“Then do as you must.” Up to this moment, Lindon had been what one could say was emotionally comatose. He didn’t let much beyond passing moments of anxiety flash across his face and his body language was as dead as him. But now, that all changed. Determination took over and he gave me a look of confidence. He was more-ready than he might have let on, but I knew he was still afraid. Either way, he knew what needed to be done even if what that was had not been fully explained to us. Harold placed one hand atop Lindon’s chest and with the other, he held the syringe and gently pierced Lindon’s chest, aiming right for the heart. He pushed the plunger steadily and the liquid was drained from the tube and injected into Lindon, into his heart which would then pump it into his bloodstream one would presume if Lindon were actually alive but honestly, I have no idea how this actually works and I’m just trying to roll with it. Once the tube of the liquid was emptied, Harold removed the needle from Lindon’s chest and stepped back. He tossed the syringe aside onto the table and slammed the lid of the tube shut. “Good luck, buddy.” He latched the lid and then walked over to one of the many mechanical boxes stacked on a crate. He flipped a couple of switches and turned a few dials. There was a droning hum that grew louder, the crackle of electricity and light spilling out of the tube. It was practically glowing. From inside, Lindon was screaming the most tortured cries I had ever heard and this includes the hours I spent crying in my sleep after Lorraine broke up with me. “So, Harold. What does this do?”
“The tube? Oh, I don’t know. I found it in a dumpster behind a warehouse and thought it looked cool.”
Lindon continued to scream, as though he was repeatedly stubbing his toe on a rusty knife. “Um, okay, but what about the liquid?”
“What?” I expressed with such shock, such utter ludicrous shock that there was now possibility that Harold himself was some sort of fraud. A placebo? What fuckery was this?
“Cy… I read about what happened to Lindon. And when you called, I had this feeling that… well, part of me knew that you would be coming with Lindon. Call it psychic intuition, call it cosmic whatever. The point is that Lindon is not meant to be alive in this state and if I were to have given him the real serum, he wouldn’t be existing in a state worthy of the man he was.”
“What do you mean?”
Harold let out a little laugh and smirked. He placed his hands behind his back and then turned his head. “Charleston? Are you in the observation room?”
There was silence. Well, normal silence aside from Lindon’s continued wails. Then light footfalls filled the air and there was a slight moaning. From out of a doorway appeared a man in a disheveled suit, caked in dirt and grime. He walked with a stunted gait. His shoulders were slumped. The man’s face was rather pallid. What flesh was exposed was cracked, wrinkled, and scarred. His eyes sunken. Hair stark white. Nose practically nonexistent. He resembled that of Lon Chaney in Phantom of the Opera, though one with a better dental plan. “Charleston. I want you to meet an old friend. Cy, this is Charleston. He’s one of my many resurrections. Say hello, Charleston.”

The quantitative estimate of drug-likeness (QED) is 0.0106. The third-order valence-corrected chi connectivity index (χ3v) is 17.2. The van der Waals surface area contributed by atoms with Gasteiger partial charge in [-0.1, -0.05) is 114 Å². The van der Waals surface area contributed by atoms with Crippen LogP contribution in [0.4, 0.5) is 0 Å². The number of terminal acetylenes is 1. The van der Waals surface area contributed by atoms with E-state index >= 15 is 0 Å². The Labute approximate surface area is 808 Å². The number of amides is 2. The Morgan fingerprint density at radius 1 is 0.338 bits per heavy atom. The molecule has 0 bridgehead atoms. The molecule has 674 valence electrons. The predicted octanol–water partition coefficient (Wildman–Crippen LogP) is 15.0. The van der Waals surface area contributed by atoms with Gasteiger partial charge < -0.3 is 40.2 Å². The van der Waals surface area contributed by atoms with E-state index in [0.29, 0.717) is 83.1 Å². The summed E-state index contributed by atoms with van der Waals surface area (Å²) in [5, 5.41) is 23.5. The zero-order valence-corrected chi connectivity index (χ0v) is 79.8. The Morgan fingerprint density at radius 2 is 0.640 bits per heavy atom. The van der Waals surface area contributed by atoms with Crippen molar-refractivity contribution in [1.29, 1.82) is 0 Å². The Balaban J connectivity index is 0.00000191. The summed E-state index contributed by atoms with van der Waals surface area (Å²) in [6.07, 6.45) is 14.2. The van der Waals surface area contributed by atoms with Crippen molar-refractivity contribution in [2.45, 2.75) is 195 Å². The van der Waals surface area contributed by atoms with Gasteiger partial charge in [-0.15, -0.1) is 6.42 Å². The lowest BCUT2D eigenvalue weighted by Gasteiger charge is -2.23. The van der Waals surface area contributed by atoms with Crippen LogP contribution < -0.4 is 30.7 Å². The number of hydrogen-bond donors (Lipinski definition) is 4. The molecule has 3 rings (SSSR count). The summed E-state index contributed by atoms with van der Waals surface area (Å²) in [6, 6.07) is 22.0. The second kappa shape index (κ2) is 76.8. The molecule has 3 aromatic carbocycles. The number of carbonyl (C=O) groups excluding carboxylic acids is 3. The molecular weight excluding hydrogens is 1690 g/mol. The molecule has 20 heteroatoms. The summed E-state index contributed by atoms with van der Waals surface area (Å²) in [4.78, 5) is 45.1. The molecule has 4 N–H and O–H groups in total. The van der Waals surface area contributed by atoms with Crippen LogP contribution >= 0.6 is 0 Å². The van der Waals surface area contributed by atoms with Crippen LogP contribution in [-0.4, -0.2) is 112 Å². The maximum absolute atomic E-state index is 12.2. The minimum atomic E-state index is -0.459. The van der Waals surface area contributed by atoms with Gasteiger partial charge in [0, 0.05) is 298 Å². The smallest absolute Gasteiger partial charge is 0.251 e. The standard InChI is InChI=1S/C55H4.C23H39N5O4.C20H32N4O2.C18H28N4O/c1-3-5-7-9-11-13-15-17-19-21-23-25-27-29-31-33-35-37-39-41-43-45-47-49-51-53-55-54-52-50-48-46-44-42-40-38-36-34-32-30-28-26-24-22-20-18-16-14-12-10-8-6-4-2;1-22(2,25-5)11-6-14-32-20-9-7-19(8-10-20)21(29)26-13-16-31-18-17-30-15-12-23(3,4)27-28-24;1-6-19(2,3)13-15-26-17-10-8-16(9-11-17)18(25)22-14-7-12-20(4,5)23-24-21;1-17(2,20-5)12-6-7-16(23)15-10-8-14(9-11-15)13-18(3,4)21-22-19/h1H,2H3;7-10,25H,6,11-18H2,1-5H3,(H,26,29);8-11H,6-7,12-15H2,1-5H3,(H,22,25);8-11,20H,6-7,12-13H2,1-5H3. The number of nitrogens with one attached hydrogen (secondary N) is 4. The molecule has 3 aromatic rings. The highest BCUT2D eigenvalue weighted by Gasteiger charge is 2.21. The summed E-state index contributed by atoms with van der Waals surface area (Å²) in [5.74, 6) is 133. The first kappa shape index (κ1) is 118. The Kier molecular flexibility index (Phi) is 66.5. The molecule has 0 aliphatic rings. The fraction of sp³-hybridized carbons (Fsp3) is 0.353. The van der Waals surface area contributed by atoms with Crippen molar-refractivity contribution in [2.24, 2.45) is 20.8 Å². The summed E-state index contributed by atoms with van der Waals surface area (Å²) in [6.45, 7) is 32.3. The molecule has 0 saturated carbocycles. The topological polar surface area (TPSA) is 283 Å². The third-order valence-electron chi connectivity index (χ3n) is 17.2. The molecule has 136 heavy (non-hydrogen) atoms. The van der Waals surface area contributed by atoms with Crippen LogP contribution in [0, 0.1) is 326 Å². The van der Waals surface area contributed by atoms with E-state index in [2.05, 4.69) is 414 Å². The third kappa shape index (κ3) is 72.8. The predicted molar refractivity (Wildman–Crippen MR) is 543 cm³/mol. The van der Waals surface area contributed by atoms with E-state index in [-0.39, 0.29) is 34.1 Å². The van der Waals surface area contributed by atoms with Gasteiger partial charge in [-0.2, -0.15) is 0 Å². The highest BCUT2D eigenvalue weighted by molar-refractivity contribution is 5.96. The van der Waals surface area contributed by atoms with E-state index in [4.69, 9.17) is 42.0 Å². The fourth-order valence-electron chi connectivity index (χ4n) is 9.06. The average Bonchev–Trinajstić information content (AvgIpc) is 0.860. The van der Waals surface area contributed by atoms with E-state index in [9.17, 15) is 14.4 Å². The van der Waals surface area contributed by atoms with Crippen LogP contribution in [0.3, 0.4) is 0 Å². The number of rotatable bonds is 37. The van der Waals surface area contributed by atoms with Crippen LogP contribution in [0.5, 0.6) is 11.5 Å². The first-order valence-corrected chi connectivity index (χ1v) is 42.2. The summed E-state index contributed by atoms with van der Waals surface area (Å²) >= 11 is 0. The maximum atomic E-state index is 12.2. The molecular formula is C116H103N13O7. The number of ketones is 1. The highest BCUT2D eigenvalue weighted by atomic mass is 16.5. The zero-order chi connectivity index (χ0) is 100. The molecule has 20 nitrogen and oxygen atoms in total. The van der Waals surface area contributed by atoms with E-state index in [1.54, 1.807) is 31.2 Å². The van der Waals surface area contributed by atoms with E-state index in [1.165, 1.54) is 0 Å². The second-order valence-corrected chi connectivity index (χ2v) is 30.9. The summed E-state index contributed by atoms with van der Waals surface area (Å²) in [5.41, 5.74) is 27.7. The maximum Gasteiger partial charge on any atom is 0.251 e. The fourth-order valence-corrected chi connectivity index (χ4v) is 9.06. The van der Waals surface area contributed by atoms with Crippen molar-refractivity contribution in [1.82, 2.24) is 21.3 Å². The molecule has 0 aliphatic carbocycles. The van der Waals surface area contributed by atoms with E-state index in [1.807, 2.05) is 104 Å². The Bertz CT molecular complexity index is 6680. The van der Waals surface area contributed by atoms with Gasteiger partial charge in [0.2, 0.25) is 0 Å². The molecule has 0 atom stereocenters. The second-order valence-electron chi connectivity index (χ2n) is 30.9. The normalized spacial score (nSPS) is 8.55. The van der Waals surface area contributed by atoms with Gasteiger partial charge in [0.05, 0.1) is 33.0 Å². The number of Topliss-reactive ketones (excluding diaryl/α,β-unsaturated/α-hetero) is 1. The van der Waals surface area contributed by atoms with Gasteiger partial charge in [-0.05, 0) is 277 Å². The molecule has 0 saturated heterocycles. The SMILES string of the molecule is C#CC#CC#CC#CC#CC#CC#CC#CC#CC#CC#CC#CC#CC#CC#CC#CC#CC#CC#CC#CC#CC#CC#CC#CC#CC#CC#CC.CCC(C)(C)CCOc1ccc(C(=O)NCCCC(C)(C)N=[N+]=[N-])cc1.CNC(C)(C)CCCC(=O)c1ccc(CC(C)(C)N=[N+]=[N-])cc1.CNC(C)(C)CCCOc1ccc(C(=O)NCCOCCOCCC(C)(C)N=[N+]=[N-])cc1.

“Heh… heh… Hell… Hell-oh, siiigh… I am… Char… char… ells tunh.” He spoke with halted speech, like if he was hard of breathing and someone had cut off a bit of his tongue. “Hair… Hair roll, are we… still on foe… ten us?”
“Hmm… not today. I believe it is a tad wet outside and I’d prefer to just relax by the fire with a stiff drink.”
“Ahhh. I will… take rest… in the… den.”
“Sounds good. Goodbye, Charleston.” Charleston, the living dead man shuffled past us towards the stairs. He took hold of the railing and one slow step at a time made his way to the top. When he was out of sight, Harold stood next to me and said “See… that’s the real serum. In his true living life, Charleston was normal, like you or I but he was more… socially adjusted. Now, he’s essentially lobotomized.”
“And he plays tennis.”
“Most of my experiments result in specimen who assist me with my physical activities. Tennis, judo, fencing. How long ago did I put Lindon in the tube?”
“Uh, maybe five minutes?”
“Hmm… okay, he has another five to go. Anyway, Cy… giving Lindon the real serum would render him to be the same as Charleston or any of my other servants. All the placebo does is mimic the effects of the serum without any of the benefits. However, Lindon will believe it to have worked and I hope that you don’t spoil it for him. Know that you have to provide him closure so that he may exit this plane and finally seek eternal rest. Do you know how to do that?”
“I think I might.” I carefully pondered this request, seeking deeper thought amid the horrible anguished cries that were released from Lindon within a tube of pointless torture. Though, wasn’t his current existence pointless torture? A prolonged suffering? Looking to the tube, I knew that the experience for Lindon was temporary and I felt something seep into my brain. Some sort of ethereal vapor had formed a phantom sheath coating it and then melted away, soaking into the brain and I felt a calm like I hadn’t felt in a while. Not since before Lindon’s death, not since before Lorraine dumping me. A sensation alien to me since before my life’s gleeful devastations. “Is this almost over?”